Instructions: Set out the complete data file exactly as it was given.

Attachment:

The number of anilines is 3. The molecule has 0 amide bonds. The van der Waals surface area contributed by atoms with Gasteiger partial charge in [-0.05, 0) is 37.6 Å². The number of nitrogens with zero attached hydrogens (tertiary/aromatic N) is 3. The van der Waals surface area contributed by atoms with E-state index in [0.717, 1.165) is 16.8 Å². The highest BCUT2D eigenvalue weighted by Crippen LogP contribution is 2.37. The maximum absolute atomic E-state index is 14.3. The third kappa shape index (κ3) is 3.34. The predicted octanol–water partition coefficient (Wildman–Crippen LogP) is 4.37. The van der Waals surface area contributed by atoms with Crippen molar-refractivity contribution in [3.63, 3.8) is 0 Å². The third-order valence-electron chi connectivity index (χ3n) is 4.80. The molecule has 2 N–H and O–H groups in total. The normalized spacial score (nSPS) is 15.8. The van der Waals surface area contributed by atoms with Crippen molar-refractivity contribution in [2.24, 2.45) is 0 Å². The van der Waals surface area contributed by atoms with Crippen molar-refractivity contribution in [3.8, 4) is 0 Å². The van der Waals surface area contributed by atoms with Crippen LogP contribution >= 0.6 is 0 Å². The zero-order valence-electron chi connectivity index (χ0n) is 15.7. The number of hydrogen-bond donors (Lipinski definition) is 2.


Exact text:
The number of anilines is 3. The molecule has 0 amide bonds. The van der Waals surface area contributed by atoms with Gasteiger partial charge in [-0.05, 0) is 37.6 Å². The number of nitrogens with zero attached hydrogens (tertiary/aromatic N) is 3. The van der Waals surface area contributed by atoms with E-state index in [0.717, 1.165) is 16.8 Å². The highest BCUT2D eigenvalue weighted by Crippen LogP contribution is 2.37. The maximum absolute atomic E-state index is 14.3. The third kappa shape index (κ3) is 3.34. The predicted octanol–water partition coefficient (Wildman–Crippen LogP) is 4.37. The van der Waals surface area contributed by atoms with Crippen molar-refractivity contribution in [3.63, 3.8) is 0 Å². The third-order valence-electron chi connectivity index (χ3n) is 4.80. The molecule has 2 N–H and O–H groups in total. The normalized spacial score (nSPS) is 15.8. The van der Waals surface area contributed by atoms with Crippen molar-refractivity contribution in [2.24, 2.45) is 0 Å². The van der Waals surface area contributed by atoms with Crippen molar-refractivity contribution in [3.8, 4) is 0 Å². The van der Waals surface area contributed by atoms with Crippen LogP contribution >= 0.6 is 0 Å². The zero-order valence-electron chi connectivity index (χ0n) is 15.7. The number of hydrogen-bond donors (Lipinski definition) is 2.